The rut, the peak of whitetail breeding, is the most eagerly awaited portion of deer season for a very good reason: big bucks are on the move. The reproductive urge in high gear means deer move literally around the clock.
Charles Ruth, the biologist who oversees deer for the S.C. Department of Natural Resources captured in a single sentence how and why the rut dramatically impacts deer hunters.
“The rut is the period when the urge to reproduce and propagate the species trumps even a big buck’s normally very high-level survival instinct,” he said.
Many sportsmen in the Carolinas hunt throughout deer season; others try to time the rut, hoping to focus on the most-productive hunting opportunities. Knowing how deer behavior changes when the rut is imminent is a crucial signal.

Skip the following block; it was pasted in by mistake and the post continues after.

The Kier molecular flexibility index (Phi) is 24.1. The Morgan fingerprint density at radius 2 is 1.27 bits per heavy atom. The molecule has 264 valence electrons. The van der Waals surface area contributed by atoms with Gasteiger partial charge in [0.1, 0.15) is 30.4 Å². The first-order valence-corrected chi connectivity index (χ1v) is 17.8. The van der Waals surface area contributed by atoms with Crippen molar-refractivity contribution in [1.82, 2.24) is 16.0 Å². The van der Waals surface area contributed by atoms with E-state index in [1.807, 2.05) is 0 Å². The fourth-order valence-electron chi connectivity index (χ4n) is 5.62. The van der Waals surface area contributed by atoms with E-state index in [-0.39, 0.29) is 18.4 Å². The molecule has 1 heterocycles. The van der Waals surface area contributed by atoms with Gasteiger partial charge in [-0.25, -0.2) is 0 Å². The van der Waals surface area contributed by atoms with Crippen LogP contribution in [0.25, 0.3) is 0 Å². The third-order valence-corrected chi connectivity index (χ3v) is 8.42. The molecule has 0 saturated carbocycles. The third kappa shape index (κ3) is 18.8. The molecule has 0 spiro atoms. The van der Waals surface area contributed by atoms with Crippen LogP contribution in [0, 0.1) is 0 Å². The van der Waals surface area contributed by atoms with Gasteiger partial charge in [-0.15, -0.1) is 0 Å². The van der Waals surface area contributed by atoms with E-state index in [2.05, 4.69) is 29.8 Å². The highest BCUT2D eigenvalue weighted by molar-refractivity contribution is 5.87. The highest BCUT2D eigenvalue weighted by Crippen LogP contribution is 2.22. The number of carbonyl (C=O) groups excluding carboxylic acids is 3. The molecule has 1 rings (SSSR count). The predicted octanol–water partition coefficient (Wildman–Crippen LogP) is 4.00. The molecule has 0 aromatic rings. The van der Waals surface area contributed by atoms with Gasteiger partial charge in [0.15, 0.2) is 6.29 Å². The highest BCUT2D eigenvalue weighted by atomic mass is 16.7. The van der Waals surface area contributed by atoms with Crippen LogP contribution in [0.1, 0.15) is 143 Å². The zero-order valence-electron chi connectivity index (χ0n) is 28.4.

Darrell Madden from Semora, N.C., a member of Bass Pro Shops’ Redhead pro staff, has hunted deer most of his 55 years. He said many keys to timing the rut can be observed. When the rut is near, he said deer of both sexes show a marked increase in activity.
“Significantly increased deer activity means the rut is near,” he said. “I look for deer activity by slipping into areas and using binoculars to scan fields, particularly isolated corners, as well as checking roads and edges from long range. I also observe a corresponding decrease in deer activity (around) what had been productive early season stands as a sign of deer on the move. This movement is usually from early season patterns to habitat conducive for breeding season.”
Madden get deeper in the habitat looking for scrapes, rubs and other buck sign relating to the rut, usually